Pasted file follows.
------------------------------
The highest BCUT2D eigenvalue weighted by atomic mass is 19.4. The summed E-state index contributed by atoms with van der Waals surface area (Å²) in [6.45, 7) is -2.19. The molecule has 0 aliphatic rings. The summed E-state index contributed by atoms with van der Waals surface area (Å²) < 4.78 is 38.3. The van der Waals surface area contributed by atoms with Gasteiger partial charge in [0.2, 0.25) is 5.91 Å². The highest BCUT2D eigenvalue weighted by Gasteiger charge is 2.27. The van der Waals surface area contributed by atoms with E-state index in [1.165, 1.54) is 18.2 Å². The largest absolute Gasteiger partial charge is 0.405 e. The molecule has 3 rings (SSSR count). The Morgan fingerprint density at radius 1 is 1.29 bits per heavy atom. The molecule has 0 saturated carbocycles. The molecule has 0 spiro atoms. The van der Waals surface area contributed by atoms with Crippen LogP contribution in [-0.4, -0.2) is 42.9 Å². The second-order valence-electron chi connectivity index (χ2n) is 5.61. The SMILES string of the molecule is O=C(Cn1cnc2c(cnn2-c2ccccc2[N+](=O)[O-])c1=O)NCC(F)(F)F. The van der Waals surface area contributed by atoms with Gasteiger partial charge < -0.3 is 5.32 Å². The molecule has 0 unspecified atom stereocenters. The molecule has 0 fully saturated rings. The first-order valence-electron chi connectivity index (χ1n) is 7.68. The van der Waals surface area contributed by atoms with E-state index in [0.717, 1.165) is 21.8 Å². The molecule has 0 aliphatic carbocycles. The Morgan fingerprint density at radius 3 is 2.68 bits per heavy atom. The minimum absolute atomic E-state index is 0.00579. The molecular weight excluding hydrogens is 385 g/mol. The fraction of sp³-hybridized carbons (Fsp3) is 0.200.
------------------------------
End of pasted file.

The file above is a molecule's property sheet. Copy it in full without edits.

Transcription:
The highest BCUT2D eigenvalue weighted by atomic mass is 19.4. The summed E-state index contributed by atoms with van der Waals surface area (Å²) in [6.45, 7) is -2.19. The molecule has 0 aliphatic rings. The summed E-state index contributed by atoms with van der Waals surface area (Å²) < 4.78 is 38.3. The van der Waals surface area contributed by atoms with Gasteiger partial charge in [0.2, 0.25) is 5.91 Å². The highest BCUT2D eigenvalue weighted by Gasteiger charge is 2.27. The van der Waals surface area contributed by atoms with E-state index in [1.165, 1.54) is 18.2 Å². The largest absolute Gasteiger partial charge is 0.405 e. The molecule has 3 rings (SSSR count). The Morgan fingerprint density at radius 1 is 1.29 bits per heavy atom. The molecule has 0 saturated carbocycles. The molecule has 0 spiro atoms. The van der Waals surface area contributed by atoms with Crippen LogP contribution in [-0.4, -0.2) is 42.9 Å². The second-order valence-electron chi connectivity index (χ2n) is 5.61. The SMILES string of the molecule is O=C(Cn1cnc2c(cnn2-c2ccccc2[N+](=O)[O-])c1=O)NCC(F)(F)F. The van der Waals surface area contributed by atoms with Gasteiger partial charge < -0.3 is 5.32 Å². The molecule has 0 unspecified atom stereocenters. The molecule has 0 fully saturated rings. The first-order valence-electron chi connectivity index (χ1n) is 7.68. The van der Waals surface area contributed by atoms with E-state index in [0.717, 1.165) is 21.8 Å². The molecule has 0 aliphatic carbocycles. The Morgan fingerprint density at radius 3 is 2.68 bits per heavy atom. The minimum absolute atomic E-state index is 0.00579. The molecular weight excluding hydrogens is 385 g/mol. The fraction of sp³-hybridized carbons (Fsp3) is 0.200.